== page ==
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When Mental Illness Leads To Divorce

Feelings of failure, guilt, and loneliness can arise in adulthood due to childhood trauma, loss, work, life, and relationship pressures. When untreated, these negative feelings can lead to mental illnesses such as PTSD, depression, or anxiety, which can impact daily life.

At Epstein & Associates, we understand that mental wellness plays a large role in marriage and that the stability of one’s union can become deeply affected when a couple or individual is not happy or fulfilled.

Therefore, we feel that divorce due to mental illness is a topic that deserves discussing:

Mental Health & Marriage

When someone is suffering from a mental illness, your relationship with them may change. Coping with mental health in a marriage can be challenging, stressful, hurtful, and confusing. For example, your partner may require more support and attention, or they may withdraw and close themselves off to you.

If your partner no longer seems like themselves, it can also be hard to know what to do or how to help. You may feel like your failing as their partner, feel lost, and become deeply overwhelmed. This is especially common if a spouse is unwilling to seek help, accept their illness and work to improve their well-being.

All couples go through difficult times, but if your partner is unable or unwilling to look for coping tools or has become a danger to you or others, divorce may become the healthiest option for you both to consider and for your children. If you are unsure about your options, contact us for your free consultation.

Mental Illness & Child Custody

Only under extreme circumstances will a parent lose parental rights due to mental illness. A parent’s rights will only be terminated due to mental illness if the health of the child or if it is in the child’s best interests to have the parent’s decision-making rights removed.

While laws and regulations vary by location, some conditions for loss of decision-making responsibility due to mental illness can include:

  • The mental illness prevents the parent from being present for their child.
  • The mental illness prevents the parent from being able to provide for the child’s needs.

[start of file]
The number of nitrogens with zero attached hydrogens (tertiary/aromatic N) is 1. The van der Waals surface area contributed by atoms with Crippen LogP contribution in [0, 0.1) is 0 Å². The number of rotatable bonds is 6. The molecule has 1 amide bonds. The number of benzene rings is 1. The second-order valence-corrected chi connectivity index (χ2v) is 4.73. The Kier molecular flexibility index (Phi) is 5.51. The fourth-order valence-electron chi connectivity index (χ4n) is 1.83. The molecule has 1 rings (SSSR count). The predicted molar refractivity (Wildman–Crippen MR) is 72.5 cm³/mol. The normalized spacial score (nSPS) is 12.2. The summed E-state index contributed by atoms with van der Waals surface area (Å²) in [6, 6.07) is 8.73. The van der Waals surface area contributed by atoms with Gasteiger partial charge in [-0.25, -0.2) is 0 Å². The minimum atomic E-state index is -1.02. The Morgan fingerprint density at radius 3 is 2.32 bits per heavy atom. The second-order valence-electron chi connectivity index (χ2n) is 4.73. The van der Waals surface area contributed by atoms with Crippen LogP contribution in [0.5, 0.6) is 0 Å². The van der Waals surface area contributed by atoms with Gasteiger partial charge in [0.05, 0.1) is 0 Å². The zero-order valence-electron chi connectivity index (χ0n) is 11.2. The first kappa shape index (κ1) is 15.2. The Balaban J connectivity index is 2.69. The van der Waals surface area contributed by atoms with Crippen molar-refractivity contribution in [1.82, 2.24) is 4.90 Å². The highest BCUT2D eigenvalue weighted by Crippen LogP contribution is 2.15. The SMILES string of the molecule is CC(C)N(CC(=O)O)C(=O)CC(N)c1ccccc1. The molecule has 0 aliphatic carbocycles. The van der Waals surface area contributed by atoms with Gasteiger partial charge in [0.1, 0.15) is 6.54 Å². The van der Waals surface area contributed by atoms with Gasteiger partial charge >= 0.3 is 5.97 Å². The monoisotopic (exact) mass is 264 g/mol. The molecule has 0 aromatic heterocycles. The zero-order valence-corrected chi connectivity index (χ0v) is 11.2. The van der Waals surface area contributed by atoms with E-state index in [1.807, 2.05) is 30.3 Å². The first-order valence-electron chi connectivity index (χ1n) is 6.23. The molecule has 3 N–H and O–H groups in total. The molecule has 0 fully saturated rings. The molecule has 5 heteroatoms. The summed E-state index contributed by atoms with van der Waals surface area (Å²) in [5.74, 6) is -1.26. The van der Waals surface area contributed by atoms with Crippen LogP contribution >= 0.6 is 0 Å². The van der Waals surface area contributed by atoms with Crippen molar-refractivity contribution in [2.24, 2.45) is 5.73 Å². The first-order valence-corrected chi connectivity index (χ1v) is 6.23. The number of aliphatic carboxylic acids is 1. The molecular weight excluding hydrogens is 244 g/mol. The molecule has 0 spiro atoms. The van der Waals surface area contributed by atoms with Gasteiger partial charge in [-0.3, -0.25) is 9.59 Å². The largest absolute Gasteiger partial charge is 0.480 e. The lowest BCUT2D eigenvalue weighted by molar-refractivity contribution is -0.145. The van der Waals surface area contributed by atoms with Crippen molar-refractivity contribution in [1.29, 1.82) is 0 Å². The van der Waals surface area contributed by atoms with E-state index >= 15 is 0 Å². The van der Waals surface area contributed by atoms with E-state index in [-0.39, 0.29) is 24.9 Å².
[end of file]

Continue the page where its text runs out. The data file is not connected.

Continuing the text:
• The child has been removed from the parent’s care due to mental health concerns in the past and legal expectations have not been met.

Those who are able to proactively treat and manage mental illnesses will likely be treated no differently during the divorce process. Having a mental health concern does not automatically jeopardize custody.

To understand more about how mental illness may affect the decision-making responsibility for your children, contact the experienced legal team at Epstein and Associates.

Protecting Mental Health During Divorce

Typically the divorce process can be emotionally draining, jeopardizing one’s mental health and well-being, no matter if you suffer from mental illness or not.

It is therefore important to reach out to loved ones for support, be transparent about mental struggles and seek professional help when required.

Getting enough rest, exercising, keeping a healthy diet, and practicing mindfulness can all become effective coping tools for those under immense divorce stress.

For more things you can do to remain healthy during divorce, visit CMHA.

Children’s Mental Health During Divorce

For children whose parents are going through a divorce, well-being and positive mental health should be a priority. In order to support children as they face turbulence or change, talk therapy may be helpful.

Should your child begin to present mental health or behavioural concerns, it is suggested that you talk to their doctor about ways to help them manage.

In scenarios where it is appropriate, we recommend a collaborative family law approach such as mediation. Read our article to learn more about collaborative family law.

Taking The Next Step

If you or your partner is suffering from mental illness and you have chosen to consider divorce to focus on your health or to remove yourself from a dangerous or toxic situation, we’re here to help.

It’s okay to not be okay. Should you require professional mental health support, contact CMHA and visit their website for more resources.

Contact the experienced family lawyers at Epstein & Associates for your free consultation.